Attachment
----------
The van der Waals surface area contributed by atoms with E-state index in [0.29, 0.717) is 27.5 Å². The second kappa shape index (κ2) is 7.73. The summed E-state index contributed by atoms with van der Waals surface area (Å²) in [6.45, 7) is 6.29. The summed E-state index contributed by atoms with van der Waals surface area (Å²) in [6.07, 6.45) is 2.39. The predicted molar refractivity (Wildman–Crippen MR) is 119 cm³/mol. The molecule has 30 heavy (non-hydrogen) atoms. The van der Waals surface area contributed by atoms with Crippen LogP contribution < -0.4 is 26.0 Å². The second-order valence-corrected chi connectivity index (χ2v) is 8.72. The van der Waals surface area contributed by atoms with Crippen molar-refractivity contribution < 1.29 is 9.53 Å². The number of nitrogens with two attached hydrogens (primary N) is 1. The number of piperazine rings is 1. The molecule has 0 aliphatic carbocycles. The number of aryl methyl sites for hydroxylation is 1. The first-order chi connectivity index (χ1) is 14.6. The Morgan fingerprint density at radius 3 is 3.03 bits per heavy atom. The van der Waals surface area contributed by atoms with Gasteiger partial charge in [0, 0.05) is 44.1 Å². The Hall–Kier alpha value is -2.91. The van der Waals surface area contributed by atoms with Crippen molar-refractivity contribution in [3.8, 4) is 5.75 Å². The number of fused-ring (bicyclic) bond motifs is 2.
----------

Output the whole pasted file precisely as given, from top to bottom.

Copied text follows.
The van der Waals surface area contributed by atoms with E-state index in [0.29, 0.717) is 27.5 Å². The second kappa shape index (κ2) is 7.73. The summed E-state index contributed by atoms with van der Waals surface area (Å²) in [6.45, 7) is 6.29. The summed E-state index contributed by atoms with van der Waals surface area (Å²) in [6.07, 6.45) is 2.39. The predicted molar refractivity (Wildman–Crippen MR) is 119 cm³/mol. The molecule has 30 heavy (non-hydrogen) atoms. The van der Waals surface area contributed by atoms with Crippen LogP contribution < -0.4 is 26.0 Å². The second-order valence-corrected chi connectivity index (χ2v) is 8.72. The van der Waals surface area contributed by atoms with Crippen molar-refractivity contribution < 1.29 is 9.53 Å². The number of nitrogens with two attached hydrogens (primary N) is 1. The number of piperazine rings is 1. The molecule has 0 aliphatic carbocycles. The number of aryl methyl sites for hydroxylation is 1. The first-order chi connectivity index (χ1) is 14.6. The Morgan fingerprint density at radius 3 is 3.03 bits per heavy atom. The van der Waals surface area contributed by atoms with Gasteiger partial charge in [0, 0.05) is 44.1 Å². The Hall–Kier alpha value is -2.91. The van der Waals surface area contributed by atoms with Crippen molar-refractivity contribution in [3.8, 4) is 5.75 Å². The number of fused-ring (bicyclic) bond motifs is 2.